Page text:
This past Friday (June 10) marked the beginning of the 62nd Annual Mackinac Island Lilac Festival, which runs through June 19. Practically every minute is filled with some kind of activity for the 10 days of the festival, which began in 1949 as a conversation between Evangeline “Ling” Horn, Nurse Stella King and Carriage Tours veterinarian Dr. Bill Chambers. The three long-time island residents wanted to bring people to the island to enjoy a great horse drawn parade amidst the lilacs that fragrance the island each June. The parade idea has expanded over the years into the signature event of the island season.
There was a BBQ and hayride at the Cannonball Restaurant Friday evening, but Ted and I missed that (hayrides going on all summer so we can catch another one) to go the opening ceremony for the Mackinac Island Community Stable. Oh my gosh – it is awesome. No, it isn’t fully finished, but the 4-H horses are in residence, and I just know they think they have died and gone to horsey Heaven. The facility is truly, truly beautiful, and I’ve never seen anything go up so fast in my life.
Where last fall there was an open field, now a stable stands.
There's a bit of work still to be done on the outside of the caretakers' cottage, but inside it's ready to go. The Mackinac Island Horsemen's Association is accepting donations of furniture and household goods to complete the house, which was brought to British Landing on the freight boat - in two pieces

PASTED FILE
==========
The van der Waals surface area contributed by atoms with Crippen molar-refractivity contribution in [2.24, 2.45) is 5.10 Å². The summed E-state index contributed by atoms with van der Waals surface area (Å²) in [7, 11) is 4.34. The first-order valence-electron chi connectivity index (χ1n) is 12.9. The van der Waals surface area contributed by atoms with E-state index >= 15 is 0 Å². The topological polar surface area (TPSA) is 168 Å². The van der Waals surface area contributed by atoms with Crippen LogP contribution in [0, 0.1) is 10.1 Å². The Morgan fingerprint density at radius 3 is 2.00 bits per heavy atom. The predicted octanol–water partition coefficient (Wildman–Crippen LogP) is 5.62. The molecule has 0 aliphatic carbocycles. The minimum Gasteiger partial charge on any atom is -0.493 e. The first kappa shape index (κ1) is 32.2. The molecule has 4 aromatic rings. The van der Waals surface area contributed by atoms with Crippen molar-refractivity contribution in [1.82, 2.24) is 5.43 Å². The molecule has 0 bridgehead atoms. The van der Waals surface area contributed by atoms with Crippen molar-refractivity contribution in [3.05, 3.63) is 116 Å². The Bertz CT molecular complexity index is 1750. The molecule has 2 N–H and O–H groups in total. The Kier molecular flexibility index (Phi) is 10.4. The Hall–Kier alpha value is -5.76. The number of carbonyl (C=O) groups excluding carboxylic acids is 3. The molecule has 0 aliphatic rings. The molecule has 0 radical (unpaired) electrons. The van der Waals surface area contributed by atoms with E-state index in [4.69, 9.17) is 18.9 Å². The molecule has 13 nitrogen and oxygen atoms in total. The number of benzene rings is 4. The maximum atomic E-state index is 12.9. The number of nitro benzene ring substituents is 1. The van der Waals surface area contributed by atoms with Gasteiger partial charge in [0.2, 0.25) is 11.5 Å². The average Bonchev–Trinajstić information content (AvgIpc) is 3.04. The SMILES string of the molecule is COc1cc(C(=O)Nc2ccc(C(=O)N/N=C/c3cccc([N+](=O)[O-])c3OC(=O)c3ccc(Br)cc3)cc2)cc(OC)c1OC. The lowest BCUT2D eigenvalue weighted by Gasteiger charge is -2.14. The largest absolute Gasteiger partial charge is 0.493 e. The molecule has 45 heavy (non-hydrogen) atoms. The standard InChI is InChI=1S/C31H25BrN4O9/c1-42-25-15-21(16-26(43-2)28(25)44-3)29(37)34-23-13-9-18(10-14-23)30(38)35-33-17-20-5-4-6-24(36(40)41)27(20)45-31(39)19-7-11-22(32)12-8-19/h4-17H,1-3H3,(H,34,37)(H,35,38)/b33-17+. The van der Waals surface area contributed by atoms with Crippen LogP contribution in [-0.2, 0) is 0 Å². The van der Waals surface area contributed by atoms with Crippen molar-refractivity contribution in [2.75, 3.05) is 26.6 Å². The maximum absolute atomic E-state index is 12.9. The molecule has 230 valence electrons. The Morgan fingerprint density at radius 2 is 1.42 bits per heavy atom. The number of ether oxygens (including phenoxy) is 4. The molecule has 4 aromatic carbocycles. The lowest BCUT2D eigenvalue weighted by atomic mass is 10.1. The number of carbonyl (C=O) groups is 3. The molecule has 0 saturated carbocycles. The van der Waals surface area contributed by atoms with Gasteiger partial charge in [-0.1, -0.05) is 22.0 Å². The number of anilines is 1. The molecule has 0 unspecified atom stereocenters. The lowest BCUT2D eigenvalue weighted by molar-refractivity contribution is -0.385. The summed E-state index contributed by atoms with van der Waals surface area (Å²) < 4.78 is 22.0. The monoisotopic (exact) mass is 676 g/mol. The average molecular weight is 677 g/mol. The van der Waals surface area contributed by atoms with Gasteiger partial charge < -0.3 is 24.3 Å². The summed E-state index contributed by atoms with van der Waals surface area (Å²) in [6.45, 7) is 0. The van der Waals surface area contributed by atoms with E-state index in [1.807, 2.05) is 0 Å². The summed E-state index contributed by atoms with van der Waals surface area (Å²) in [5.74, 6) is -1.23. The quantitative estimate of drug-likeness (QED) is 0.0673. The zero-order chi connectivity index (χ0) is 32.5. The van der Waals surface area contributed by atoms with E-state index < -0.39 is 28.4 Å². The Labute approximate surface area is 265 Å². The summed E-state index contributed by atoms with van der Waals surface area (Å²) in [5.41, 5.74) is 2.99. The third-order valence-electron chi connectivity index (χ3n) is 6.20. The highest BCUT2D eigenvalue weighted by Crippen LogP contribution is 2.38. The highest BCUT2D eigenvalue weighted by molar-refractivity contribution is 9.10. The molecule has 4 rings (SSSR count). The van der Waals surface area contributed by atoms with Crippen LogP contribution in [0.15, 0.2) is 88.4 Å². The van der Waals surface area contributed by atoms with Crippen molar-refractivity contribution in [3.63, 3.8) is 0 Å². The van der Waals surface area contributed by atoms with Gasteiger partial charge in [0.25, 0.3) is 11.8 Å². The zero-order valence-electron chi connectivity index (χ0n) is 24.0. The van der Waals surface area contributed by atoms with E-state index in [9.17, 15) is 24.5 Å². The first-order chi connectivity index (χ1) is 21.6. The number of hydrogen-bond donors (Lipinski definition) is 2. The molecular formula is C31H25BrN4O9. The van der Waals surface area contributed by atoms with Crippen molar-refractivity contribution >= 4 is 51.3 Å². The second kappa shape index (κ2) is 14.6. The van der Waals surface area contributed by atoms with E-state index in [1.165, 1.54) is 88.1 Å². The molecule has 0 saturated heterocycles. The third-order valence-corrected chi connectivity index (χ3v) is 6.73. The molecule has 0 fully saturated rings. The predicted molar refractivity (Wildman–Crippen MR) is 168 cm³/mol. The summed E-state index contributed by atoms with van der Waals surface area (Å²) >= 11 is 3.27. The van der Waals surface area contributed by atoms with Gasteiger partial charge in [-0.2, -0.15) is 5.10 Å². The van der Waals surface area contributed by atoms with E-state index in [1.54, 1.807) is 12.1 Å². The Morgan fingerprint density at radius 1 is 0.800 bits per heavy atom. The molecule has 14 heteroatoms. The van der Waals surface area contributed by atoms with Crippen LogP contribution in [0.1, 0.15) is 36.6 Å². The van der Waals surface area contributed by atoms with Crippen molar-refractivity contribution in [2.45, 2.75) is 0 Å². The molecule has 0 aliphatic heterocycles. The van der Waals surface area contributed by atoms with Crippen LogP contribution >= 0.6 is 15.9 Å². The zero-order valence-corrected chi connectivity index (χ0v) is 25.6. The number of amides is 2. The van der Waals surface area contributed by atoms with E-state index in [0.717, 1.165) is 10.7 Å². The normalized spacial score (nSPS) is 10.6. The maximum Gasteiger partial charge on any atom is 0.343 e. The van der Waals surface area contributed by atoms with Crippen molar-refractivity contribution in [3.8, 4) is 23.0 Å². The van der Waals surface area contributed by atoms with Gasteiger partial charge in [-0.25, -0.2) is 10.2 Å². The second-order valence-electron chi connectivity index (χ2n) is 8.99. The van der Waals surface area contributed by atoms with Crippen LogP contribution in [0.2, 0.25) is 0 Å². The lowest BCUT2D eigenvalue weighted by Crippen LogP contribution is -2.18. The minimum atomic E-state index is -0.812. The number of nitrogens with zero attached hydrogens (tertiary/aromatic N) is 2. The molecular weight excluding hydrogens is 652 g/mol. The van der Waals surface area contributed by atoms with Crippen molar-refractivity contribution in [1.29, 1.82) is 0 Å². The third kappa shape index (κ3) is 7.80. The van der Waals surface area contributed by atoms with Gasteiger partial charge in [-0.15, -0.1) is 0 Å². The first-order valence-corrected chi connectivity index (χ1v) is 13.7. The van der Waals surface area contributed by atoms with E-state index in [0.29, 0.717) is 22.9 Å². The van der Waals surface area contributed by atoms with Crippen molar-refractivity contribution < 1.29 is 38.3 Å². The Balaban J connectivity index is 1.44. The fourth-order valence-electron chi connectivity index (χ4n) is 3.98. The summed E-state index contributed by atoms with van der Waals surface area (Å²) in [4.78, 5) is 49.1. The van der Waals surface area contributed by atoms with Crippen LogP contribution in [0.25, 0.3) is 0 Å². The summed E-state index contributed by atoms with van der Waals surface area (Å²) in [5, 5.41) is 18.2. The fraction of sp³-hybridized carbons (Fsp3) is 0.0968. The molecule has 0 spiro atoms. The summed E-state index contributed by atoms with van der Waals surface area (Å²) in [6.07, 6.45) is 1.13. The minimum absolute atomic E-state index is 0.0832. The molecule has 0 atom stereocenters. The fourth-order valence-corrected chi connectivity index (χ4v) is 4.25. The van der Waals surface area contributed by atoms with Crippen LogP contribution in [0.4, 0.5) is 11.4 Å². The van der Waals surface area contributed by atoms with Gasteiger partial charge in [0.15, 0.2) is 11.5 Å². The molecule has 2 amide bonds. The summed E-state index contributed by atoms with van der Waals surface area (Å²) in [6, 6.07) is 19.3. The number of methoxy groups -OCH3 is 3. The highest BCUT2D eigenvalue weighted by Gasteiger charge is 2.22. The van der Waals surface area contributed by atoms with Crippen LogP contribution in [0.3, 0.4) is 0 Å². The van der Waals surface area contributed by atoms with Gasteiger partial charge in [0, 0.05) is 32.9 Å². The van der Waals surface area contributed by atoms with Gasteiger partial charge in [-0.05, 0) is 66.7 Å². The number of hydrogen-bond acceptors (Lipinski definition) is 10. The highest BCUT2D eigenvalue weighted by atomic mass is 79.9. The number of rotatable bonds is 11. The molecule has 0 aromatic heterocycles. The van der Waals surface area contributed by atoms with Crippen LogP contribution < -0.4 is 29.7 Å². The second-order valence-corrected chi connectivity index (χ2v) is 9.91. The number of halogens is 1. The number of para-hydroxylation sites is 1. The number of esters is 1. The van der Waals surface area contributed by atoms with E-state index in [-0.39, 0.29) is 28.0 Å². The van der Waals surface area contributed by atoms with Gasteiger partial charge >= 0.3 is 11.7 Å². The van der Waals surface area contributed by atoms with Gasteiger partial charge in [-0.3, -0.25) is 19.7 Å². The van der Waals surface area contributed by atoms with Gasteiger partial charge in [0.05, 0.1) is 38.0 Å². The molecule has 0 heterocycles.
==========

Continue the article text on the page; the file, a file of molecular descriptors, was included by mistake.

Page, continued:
The caretakers will be college students working on internships in equestrian science. There will be someone at the stable facility around the clock to ensure the care and safety of the horses.
The consruction crew had been working hard to have part of the stable ready in time for Friday's "First Look" party.
So while half of the stable is unfinished . . . .
. . . . all of the materials are in place, and soon the unfinished half . . .
. . . will look like this . . .
. . . . and this. Amazing!
There are long porches that run the length of both the front and back of the stable. From the back porch, you can see down to the turn-outs and the arena. As funds are available, the temporary turn-out enclosures will become wood fences . . .
. . . like the one surrounding the arena, where Candy Bar was hanging out.
Yes, there is much left to do, but hardy congratulations are in order for the dedicated and loyal members of the Mackinac Island Horsemen's Association and for the island supporters who have helped this vision become a reality.
On Saturday, it rained. But on Mackinac Island, the carriages roll whether the weather cooperates or not. Visitors still want to see the island (and the Carriage Museum), and the covered comfort of the Carriage Tour wagons make that a lot easier.
Another thing a little rain doesn't stop on the island is a yard sale. We had two going on simultaneously in our condo complex on Saturday. Word spread through the grapevine, and soon members of the Horsemen's Association showed up to select items for the caretaker's cottage. It was taken piece by piece out to the end of the boardwalk . . .